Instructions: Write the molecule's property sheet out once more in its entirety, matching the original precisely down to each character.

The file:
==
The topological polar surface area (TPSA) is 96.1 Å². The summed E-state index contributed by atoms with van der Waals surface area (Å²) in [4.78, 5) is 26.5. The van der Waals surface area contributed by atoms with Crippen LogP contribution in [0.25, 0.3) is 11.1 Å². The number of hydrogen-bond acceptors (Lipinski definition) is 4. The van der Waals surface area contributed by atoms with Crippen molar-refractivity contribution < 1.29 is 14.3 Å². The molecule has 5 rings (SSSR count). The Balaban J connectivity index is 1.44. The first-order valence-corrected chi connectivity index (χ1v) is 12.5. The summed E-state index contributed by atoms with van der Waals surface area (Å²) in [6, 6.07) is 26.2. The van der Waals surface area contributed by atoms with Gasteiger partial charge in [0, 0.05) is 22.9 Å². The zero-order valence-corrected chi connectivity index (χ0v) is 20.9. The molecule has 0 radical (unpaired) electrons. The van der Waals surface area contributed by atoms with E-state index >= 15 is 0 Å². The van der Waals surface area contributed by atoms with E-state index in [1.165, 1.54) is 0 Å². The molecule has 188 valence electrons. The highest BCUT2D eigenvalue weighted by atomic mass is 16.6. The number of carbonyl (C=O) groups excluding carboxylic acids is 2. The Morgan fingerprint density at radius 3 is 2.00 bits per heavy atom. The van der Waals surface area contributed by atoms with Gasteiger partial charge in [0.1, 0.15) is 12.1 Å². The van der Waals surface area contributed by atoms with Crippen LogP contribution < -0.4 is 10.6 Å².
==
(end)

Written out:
The topological polar surface area (TPSA) is 96.1 Å². The summed E-state index contributed by atoms with van der Waals surface area (Å²) in [4.78, 5) is 26.5. The van der Waals surface area contributed by atoms with Crippen LogP contribution in [0.25, 0.3) is 11.1 Å². The number of hydrogen-bond acceptors (Lipinski definition) is 4. The van der Waals surface area contributed by atoms with Crippen molar-refractivity contribution < 1.29 is 14.3 Å². The molecule has 5 rings (SSSR count). The Balaban J connectivity index is 1.44. The first-order valence-corrected chi connectivity index (χ1v) is 12.5. The summed E-state index contributed by atoms with van der Waals surface area (Å²) in [6, 6.07) is 26.2. The van der Waals surface area contributed by atoms with Gasteiger partial charge in [0, 0.05) is 22.9 Å². The zero-order valence-corrected chi connectivity index (χ0v) is 20.9. The molecule has 0 radical (unpaired) electrons. The van der Waals surface area contributed by atoms with E-state index >= 15 is 0 Å². The van der Waals surface area contributed by atoms with E-state index in [1.165, 1.54) is 0 Å². The molecule has 188 valence electrons. The highest BCUT2D eigenvalue weighted by atomic mass is 16.6. The number of carbonyl (C=O) groups excluding carboxylic acids is 2. The Morgan fingerprint density at radius 3 is 2.00 bits per heavy atom. The van der Waals surface area contributed by atoms with Gasteiger partial charge in [0.1, 0.15) is 12.1 Å². The van der Waals surface area contributed by atoms with Crippen LogP contribution < -0.4 is 10.6 Å².